MAWKMAI (Burmese Maukme), one of the largest states in the eastern division of the southern Shan States of Burma. It lies approximately between 19 30' and 20 30' N. and 97 30' and 98 15' E., and has an area of 2,787 sq. m. The central portion of the state consists of a wide plain well watered and under rice cultivation. The rest is chiefly hills in ranges running north and south. There is a good deal of teak in the state, but it has been ruinously worked. The sawbwa now works as contractor for government, which takes one-third of the net profits. Rice is the chief crop, but much tobacco of good quality is grown in the Langko district on the Teng river. There is also a great deal of cattle-breeding. The population in 1901 was 29,454, over two-thirds of whom were Shans and the remainder Taungthu, Burmese, Yangsek and Red Karens. The capital, MAWKMAI, stands in a fine rice plain in 20 9' N. and 97 25' E. It had about 150 houses when it first submitted in 1887, but was burnt out by the Red Karens in the following year. It has since recovered. There are very fine orange groves a few miles south of the town at Kantu-awn, called Kadugate by the Burmese.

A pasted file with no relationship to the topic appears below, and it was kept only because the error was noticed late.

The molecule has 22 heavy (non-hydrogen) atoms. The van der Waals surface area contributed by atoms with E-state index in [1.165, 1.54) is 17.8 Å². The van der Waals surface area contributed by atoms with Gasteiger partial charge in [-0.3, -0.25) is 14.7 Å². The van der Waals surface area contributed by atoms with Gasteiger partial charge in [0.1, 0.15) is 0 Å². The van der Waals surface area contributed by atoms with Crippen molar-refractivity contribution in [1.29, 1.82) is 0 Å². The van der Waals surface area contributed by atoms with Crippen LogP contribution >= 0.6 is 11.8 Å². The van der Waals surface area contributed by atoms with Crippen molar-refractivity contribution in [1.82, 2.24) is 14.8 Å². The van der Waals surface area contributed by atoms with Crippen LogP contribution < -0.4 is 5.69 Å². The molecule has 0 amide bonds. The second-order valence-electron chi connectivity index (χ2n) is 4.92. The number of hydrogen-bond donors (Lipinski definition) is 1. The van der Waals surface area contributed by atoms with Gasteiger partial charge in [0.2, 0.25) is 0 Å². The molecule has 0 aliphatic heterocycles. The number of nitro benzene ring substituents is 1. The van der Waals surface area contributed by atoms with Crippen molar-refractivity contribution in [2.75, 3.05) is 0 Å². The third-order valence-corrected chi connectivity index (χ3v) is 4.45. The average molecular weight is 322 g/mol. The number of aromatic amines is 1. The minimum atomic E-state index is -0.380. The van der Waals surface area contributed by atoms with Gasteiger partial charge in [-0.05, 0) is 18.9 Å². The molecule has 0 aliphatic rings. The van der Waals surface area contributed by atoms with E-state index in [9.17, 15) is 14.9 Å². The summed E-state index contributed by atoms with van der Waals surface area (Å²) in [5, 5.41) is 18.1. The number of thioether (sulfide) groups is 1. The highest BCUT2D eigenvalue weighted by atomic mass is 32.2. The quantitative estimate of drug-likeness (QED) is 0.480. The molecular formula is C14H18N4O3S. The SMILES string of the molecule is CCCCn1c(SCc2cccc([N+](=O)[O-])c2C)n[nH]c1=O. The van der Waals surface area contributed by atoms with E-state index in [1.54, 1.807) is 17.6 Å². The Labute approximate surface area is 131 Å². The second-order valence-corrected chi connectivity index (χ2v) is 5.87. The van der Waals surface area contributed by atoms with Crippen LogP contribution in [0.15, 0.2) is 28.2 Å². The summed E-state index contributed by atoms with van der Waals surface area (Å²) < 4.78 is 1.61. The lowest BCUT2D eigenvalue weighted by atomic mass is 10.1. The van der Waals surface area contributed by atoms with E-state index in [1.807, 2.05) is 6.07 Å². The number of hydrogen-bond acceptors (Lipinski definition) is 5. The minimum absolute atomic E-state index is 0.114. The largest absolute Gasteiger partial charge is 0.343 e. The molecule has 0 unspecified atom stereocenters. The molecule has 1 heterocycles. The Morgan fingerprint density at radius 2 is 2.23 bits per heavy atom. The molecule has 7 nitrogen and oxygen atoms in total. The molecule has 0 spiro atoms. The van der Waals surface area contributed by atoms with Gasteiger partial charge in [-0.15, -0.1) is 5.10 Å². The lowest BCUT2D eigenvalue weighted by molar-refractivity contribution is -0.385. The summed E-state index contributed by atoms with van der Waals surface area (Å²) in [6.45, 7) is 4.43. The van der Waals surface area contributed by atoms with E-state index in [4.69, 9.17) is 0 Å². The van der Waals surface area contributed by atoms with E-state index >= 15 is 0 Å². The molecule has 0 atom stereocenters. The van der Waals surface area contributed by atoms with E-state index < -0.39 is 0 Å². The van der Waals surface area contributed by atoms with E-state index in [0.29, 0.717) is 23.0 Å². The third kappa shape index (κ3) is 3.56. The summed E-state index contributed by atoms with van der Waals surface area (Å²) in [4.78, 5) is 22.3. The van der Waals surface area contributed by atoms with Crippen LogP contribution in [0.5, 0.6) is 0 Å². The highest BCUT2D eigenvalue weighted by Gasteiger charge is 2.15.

Note - this article incorporates content from Encyclopaedia Britannica, Eleventh Edition, (1910-1911)